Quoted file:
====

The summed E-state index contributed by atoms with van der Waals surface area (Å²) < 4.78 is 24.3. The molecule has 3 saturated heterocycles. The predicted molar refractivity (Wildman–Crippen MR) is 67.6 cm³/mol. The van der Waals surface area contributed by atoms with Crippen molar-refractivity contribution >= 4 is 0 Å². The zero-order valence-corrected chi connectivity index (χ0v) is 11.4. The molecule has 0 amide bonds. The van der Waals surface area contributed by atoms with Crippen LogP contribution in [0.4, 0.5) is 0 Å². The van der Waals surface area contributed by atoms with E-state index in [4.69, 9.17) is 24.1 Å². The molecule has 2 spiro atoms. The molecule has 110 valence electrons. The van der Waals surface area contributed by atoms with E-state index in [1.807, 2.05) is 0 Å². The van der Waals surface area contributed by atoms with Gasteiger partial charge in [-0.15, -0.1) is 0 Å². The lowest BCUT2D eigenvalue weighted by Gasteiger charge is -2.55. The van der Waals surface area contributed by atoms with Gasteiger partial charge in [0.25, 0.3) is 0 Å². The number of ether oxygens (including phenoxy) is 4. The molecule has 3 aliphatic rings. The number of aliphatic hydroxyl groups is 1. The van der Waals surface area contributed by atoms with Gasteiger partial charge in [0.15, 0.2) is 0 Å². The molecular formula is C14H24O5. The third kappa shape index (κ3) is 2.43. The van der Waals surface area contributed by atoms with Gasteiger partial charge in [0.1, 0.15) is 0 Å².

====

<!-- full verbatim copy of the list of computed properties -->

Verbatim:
The summed E-state index contributed by atoms with van der Waals surface area (Å²) < 4.78 is 24.3. The molecule has 3 saturated heterocycles. The predicted molar refractivity (Wildman–Crippen MR) is 67.6 cm³/mol. The van der Waals surface area contributed by atoms with Crippen molar-refractivity contribution >= 4 is 0 Å². The zero-order valence-corrected chi connectivity index (χ0v) is 11.4. The molecule has 0 amide bonds. The van der Waals surface area contributed by atoms with Crippen LogP contribution in [0.4, 0.5) is 0 Å². The van der Waals surface area contributed by atoms with E-state index in [4.69, 9.17) is 24.1 Å². The molecule has 2 spiro atoms. The molecule has 110 valence electrons. The van der Waals surface area contributed by atoms with E-state index in [1.807, 2.05) is 0 Å². The van der Waals surface area contributed by atoms with Gasteiger partial charge in [-0.15, -0.1) is 0 Å². The lowest BCUT2D eigenvalue weighted by Gasteiger charge is -2.55. The van der Waals surface area contributed by atoms with Gasteiger partial charge in [0.25, 0.3) is 0 Å². The number of ether oxygens (including phenoxy) is 4. The molecule has 3 aliphatic rings. The number of aliphatic hydroxyl groups is 1. The van der Waals surface area contributed by atoms with Gasteiger partial charge in [0.15, 0.2) is 0 Å². The molecular formula is C14H24O5. The third kappa shape index (κ3) is 2.43. The van der Waals surface area contributed by atoms with Gasteiger partial charge in [0.1, 0.15) is 0 Å².